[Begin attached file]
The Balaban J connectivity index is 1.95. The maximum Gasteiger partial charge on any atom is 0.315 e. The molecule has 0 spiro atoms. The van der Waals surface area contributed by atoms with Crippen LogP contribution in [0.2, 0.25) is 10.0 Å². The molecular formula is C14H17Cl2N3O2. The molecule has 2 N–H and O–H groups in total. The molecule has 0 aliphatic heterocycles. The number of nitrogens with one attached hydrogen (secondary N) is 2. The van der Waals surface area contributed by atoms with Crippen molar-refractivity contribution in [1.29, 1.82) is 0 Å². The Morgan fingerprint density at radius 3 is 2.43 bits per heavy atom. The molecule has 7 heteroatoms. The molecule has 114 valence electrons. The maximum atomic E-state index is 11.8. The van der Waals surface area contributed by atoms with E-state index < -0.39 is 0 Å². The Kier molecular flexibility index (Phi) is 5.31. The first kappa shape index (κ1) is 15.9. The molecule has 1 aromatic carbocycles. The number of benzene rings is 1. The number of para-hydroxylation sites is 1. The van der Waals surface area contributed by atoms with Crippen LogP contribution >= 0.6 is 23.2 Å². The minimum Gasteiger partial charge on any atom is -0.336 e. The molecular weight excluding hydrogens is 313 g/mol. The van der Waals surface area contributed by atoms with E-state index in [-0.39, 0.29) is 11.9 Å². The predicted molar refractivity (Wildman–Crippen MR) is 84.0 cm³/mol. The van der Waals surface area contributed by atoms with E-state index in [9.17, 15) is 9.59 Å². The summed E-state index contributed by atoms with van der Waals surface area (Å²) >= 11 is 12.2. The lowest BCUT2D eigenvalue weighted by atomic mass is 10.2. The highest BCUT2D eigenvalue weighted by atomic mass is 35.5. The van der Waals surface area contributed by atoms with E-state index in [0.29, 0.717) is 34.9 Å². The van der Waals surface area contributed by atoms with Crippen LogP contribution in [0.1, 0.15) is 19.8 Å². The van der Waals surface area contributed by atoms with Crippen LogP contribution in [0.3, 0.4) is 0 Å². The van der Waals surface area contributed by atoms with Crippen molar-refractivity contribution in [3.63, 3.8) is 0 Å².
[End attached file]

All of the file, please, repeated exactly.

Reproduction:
The Balaban J connectivity index is 1.95. The maximum Gasteiger partial charge on any atom is 0.315 e. The molecule has 0 spiro atoms. The van der Waals surface area contributed by atoms with Crippen LogP contribution in [0.2, 0.25) is 10.0 Å². The molecular formula is C14H17Cl2N3O2. The molecule has 2 N–H and O–H groups in total. The molecule has 0 aliphatic heterocycles. The number of nitrogens with one attached hydrogen (secondary N) is 2. The van der Waals surface area contributed by atoms with Crippen molar-refractivity contribution in [1.29, 1.82) is 0 Å². The Morgan fingerprint density at radius 3 is 2.43 bits per heavy atom. The molecule has 7 heteroatoms. The molecule has 114 valence electrons. The maximum atomic E-state index is 11.8. The van der Waals surface area contributed by atoms with E-state index < -0.39 is 0 Å². The Kier molecular flexibility index (Phi) is 5.31. The first kappa shape index (κ1) is 15.9. The molecule has 1 aromatic carbocycles. The number of benzene rings is 1. The number of para-hydroxylation sites is 1. The van der Waals surface area contributed by atoms with Crippen LogP contribution >= 0.6 is 23.2 Å². The minimum Gasteiger partial charge on any atom is -0.336 e. The molecular weight excluding hydrogens is 313 g/mol. The van der Waals surface area contributed by atoms with E-state index in [-0.39, 0.29) is 11.9 Å². The predicted molar refractivity (Wildman–Crippen MR) is 84.0 cm³/mol. The van der Waals surface area contributed by atoms with E-state index in [9.17, 15) is 9.59 Å². The summed E-state index contributed by atoms with van der Waals surface area (Å²) >= 11 is 12.2. The lowest BCUT2D eigenvalue weighted by atomic mass is 10.2. The highest BCUT2D eigenvalue weighted by atomic mass is 35.5. The van der Waals surface area contributed by atoms with E-state index in [0.29, 0.717) is 34.9 Å². The van der Waals surface area contributed by atoms with Crippen LogP contribution in [0.1, 0.15) is 19.8 Å². The van der Waals surface area contributed by atoms with Crippen LogP contribution in [0.3, 0.4) is 0 Å². The van der Waals surface area contributed by atoms with Crippen molar-refractivity contribution in [3.63, 3.8) is 0 Å².